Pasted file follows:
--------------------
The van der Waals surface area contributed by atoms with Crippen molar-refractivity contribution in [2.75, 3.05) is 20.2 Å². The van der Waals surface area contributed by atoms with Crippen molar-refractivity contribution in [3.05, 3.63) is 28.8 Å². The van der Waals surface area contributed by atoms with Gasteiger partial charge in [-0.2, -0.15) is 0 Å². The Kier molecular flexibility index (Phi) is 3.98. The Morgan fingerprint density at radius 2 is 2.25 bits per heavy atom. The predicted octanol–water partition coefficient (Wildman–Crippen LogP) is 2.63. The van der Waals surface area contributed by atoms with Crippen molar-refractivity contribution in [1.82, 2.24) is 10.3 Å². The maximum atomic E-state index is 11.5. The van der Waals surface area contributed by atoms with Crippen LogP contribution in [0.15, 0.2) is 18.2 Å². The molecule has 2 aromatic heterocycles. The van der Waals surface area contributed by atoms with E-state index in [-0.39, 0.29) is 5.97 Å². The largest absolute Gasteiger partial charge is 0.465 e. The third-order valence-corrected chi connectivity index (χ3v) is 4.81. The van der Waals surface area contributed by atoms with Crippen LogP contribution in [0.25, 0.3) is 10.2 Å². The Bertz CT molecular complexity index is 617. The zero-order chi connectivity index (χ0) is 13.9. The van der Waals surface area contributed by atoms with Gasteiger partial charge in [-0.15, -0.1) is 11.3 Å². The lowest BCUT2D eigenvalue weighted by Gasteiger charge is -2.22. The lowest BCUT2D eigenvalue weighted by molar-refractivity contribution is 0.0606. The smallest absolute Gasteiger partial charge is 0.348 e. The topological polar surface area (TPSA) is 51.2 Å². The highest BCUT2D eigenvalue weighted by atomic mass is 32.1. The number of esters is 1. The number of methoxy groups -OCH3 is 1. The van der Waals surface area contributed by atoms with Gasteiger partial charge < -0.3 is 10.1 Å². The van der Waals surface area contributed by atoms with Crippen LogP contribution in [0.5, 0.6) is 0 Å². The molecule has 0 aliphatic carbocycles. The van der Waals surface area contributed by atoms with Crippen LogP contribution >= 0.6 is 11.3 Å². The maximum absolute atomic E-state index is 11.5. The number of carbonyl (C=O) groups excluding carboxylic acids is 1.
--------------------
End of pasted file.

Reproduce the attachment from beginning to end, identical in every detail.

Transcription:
The van der Waals surface area contributed by atoms with Crippen molar-refractivity contribution in [2.75, 3.05) is 20.2 Å². The van der Waals surface area contributed by atoms with Crippen molar-refractivity contribution in [3.05, 3.63) is 28.8 Å². The van der Waals surface area contributed by atoms with Gasteiger partial charge in [-0.2, -0.15) is 0 Å². The Kier molecular flexibility index (Phi) is 3.98. The Morgan fingerprint density at radius 2 is 2.25 bits per heavy atom. The predicted octanol–water partition coefficient (Wildman–Crippen LogP) is 2.63. The van der Waals surface area contributed by atoms with Crippen molar-refractivity contribution in [1.82, 2.24) is 10.3 Å². The maximum atomic E-state index is 11.5. The van der Waals surface area contributed by atoms with Crippen LogP contribution in [0.15, 0.2) is 18.2 Å². The molecule has 2 aromatic heterocycles. The van der Waals surface area contributed by atoms with E-state index in [-0.39, 0.29) is 5.97 Å². The largest absolute Gasteiger partial charge is 0.465 e. The third-order valence-corrected chi connectivity index (χ3v) is 4.81. The van der Waals surface area contributed by atoms with Crippen LogP contribution in [0.25, 0.3) is 10.2 Å². The Bertz CT molecular complexity index is 617. The zero-order chi connectivity index (χ0) is 13.9. The van der Waals surface area contributed by atoms with Gasteiger partial charge in [-0.15, -0.1) is 11.3 Å². The lowest BCUT2D eigenvalue weighted by Gasteiger charge is -2.22. The lowest BCUT2D eigenvalue weighted by molar-refractivity contribution is 0.0606. The smallest absolute Gasteiger partial charge is 0.348 e. The topological polar surface area (TPSA) is 51.2 Å². The highest BCUT2D eigenvalue weighted by atomic mass is 32.1. The number of esters is 1. The number of methoxy groups -OCH3 is 1. The van der Waals surface area contributed by atoms with Gasteiger partial charge < -0.3 is 10.1 Å². The van der Waals surface area contributed by atoms with Crippen LogP contribution in [0.5, 0.6) is 0 Å². The molecule has 0 aliphatic carbocycles. The van der Waals surface area contributed by atoms with Crippen LogP contribution >= 0.6 is 11.3 Å². The maximum absolute atomic E-state index is 11.5. The number of carbonyl (C=O) groups excluding carboxylic acids is 1.